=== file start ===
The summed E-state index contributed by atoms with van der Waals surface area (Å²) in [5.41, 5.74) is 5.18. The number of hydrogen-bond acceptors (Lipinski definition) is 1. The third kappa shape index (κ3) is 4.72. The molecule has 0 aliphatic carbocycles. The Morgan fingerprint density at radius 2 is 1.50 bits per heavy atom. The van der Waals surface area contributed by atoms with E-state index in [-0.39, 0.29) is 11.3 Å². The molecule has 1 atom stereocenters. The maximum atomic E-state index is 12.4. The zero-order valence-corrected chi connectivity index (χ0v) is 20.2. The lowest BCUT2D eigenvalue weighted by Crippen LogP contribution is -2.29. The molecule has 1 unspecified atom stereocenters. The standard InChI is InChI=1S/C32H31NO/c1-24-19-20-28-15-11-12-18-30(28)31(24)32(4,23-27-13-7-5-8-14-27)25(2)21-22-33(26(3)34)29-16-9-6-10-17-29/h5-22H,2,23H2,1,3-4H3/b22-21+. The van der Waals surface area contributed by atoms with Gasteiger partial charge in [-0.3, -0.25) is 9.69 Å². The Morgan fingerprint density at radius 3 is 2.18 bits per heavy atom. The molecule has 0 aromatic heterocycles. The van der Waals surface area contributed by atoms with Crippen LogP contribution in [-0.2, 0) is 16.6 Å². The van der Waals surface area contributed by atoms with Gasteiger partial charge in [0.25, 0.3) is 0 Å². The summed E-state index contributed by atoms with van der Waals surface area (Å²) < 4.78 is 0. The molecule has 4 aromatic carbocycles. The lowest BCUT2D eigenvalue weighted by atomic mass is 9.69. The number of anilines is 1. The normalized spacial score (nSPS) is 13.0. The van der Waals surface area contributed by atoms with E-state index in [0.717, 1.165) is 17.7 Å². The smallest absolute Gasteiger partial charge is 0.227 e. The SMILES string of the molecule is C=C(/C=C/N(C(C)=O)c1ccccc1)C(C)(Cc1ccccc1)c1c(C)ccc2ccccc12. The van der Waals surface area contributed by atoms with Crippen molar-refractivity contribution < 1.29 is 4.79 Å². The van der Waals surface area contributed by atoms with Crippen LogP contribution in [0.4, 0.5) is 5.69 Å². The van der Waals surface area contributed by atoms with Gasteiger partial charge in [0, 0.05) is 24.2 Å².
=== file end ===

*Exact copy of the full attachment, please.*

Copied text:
The summed E-state index contributed by atoms with van der Waals surface area (Å²) in [5.41, 5.74) is 5.18. The number of hydrogen-bond acceptors (Lipinski definition) is 1. The third kappa shape index (κ3) is 4.72. The molecule has 0 aliphatic carbocycles. The Morgan fingerprint density at radius 2 is 1.50 bits per heavy atom. The van der Waals surface area contributed by atoms with E-state index in [-0.39, 0.29) is 11.3 Å². The molecule has 1 atom stereocenters. The maximum atomic E-state index is 12.4. The zero-order valence-corrected chi connectivity index (χ0v) is 20.2. The lowest BCUT2D eigenvalue weighted by Crippen LogP contribution is -2.29. The molecule has 1 unspecified atom stereocenters. The standard InChI is InChI=1S/C32H31NO/c1-24-19-20-28-15-11-12-18-30(28)31(24)32(4,23-27-13-7-5-8-14-27)25(2)21-22-33(26(3)34)29-16-9-6-10-17-29/h5-22H,2,23H2,1,3-4H3/b22-21+. The van der Waals surface area contributed by atoms with Gasteiger partial charge in [-0.3, -0.25) is 9.69 Å². The Morgan fingerprint density at radius 3 is 2.18 bits per heavy atom. The molecule has 0 aromatic heterocycles. The van der Waals surface area contributed by atoms with Crippen LogP contribution in [-0.2, 0) is 16.6 Å². The van der Waals surface area contributed by atoms with Gasteiger partial charge in [0.25, 0.3) is 0 Å². The summed E-state index contributed by atoms with van der Waals surface area (Å²) < 4.78 is 0. The molecule has 4 aromatic carbocycles. The lowest BCUT2D eigenvalue weighted by atomic mass is 9.69. The number of anilines is 1. The normalized spacial score (nSPS) is 13.0. The van der Waals surface area contributed by atoms with E-state index in [0.717, 1.165) is 17.7 Å². The smallest absolute Gasteiger partial charge is 0.227 e. The SMILES string of the molecule is C=C(/C=C/N(C(C)=O)c1ccccc1)C(C)(Cc1ccccc1)c1c(C)ccc2ccccc12. The van der Waals surface area contributed by atoms with Crippen molar-refractivity contribution < 1.29 is 4.79 Å². The van der Waals surface area contributed by atoms with Crippen LogP contribution in [0.4, 0.5) is 5.69 Å². The van der Waals surface area contributed by atoms with Gasteiger partial charge in [0, 0.05) is 24.2 Å².